As it has been stated, at some distances, the rear reduced targets are hard to see once shot up, especially if they are 15mm close in or 25mm further out, hence I thought a rule being set about the target being reduced from the front only if a seperate part was used to reduce the kill size. IIRC MAD had a couple a year or two ago at a UK round that had been reduced from the rear (by accident, they were supposed to have been on the front of the target) & by the time a few people had shot them you could hardly make out wether the kill was full size or smaller..
     
  8. scutter

    scutter Aspiring to mediocrity

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    I think there is a bit of confusion about rules here.

    a few years ago, Maldon had some 40mm targets that were half obscured. Ian had plates welded to the back of the targets so that you could only use half the kill. The problem was, once the paint had been shot off the metal plate, it looked like a full size kill.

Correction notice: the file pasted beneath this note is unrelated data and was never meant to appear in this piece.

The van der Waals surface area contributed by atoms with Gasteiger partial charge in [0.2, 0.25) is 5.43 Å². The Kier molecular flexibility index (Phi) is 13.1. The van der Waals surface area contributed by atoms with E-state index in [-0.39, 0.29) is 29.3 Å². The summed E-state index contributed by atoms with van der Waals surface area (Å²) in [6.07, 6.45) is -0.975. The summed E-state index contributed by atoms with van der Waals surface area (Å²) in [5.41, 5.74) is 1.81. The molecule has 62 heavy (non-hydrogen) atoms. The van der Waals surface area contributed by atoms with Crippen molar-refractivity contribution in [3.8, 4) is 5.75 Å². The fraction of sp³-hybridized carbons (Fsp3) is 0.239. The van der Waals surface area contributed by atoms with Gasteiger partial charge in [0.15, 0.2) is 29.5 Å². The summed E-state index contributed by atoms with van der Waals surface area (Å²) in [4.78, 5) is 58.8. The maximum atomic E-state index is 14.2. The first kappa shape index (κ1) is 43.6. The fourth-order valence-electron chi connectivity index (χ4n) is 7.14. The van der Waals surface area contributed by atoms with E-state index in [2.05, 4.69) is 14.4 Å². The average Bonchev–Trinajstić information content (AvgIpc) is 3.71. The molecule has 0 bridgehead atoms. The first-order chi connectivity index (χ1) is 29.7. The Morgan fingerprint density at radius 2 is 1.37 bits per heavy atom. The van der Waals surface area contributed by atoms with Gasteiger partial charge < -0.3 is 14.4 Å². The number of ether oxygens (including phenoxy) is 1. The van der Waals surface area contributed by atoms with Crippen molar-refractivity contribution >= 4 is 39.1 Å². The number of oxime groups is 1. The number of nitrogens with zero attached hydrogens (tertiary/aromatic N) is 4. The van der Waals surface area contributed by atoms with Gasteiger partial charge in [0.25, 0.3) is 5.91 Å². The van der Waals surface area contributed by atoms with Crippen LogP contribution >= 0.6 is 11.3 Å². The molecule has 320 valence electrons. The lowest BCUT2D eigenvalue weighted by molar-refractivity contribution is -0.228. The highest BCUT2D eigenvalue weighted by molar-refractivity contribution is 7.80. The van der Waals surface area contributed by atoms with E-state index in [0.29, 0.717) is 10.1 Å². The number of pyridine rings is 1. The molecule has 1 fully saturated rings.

The UKAHFT put a statement in the course setting notes, "Sent to all hosting clubs" that if a plate was to be used to obstruct a kill, it had to be on the front of the face plate, so if the paint is shot off, you can still see the obstruction.

    The targets used at Cosford were not 50% reduced kills. They were the targets that can be either a 25mm, 20mm or a 15mm etc

    Like this

    As far as I am aware, these do not fall into the same category as the half obscured targets and as such are fully legal

    Gary
     
  9. Ceathreamhnan

    Ceathreamhnan WHFTA Champion 2013

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    Surely it's common sense that the same would apply to a circular reduced target with a rear welded or bolted reduced plate?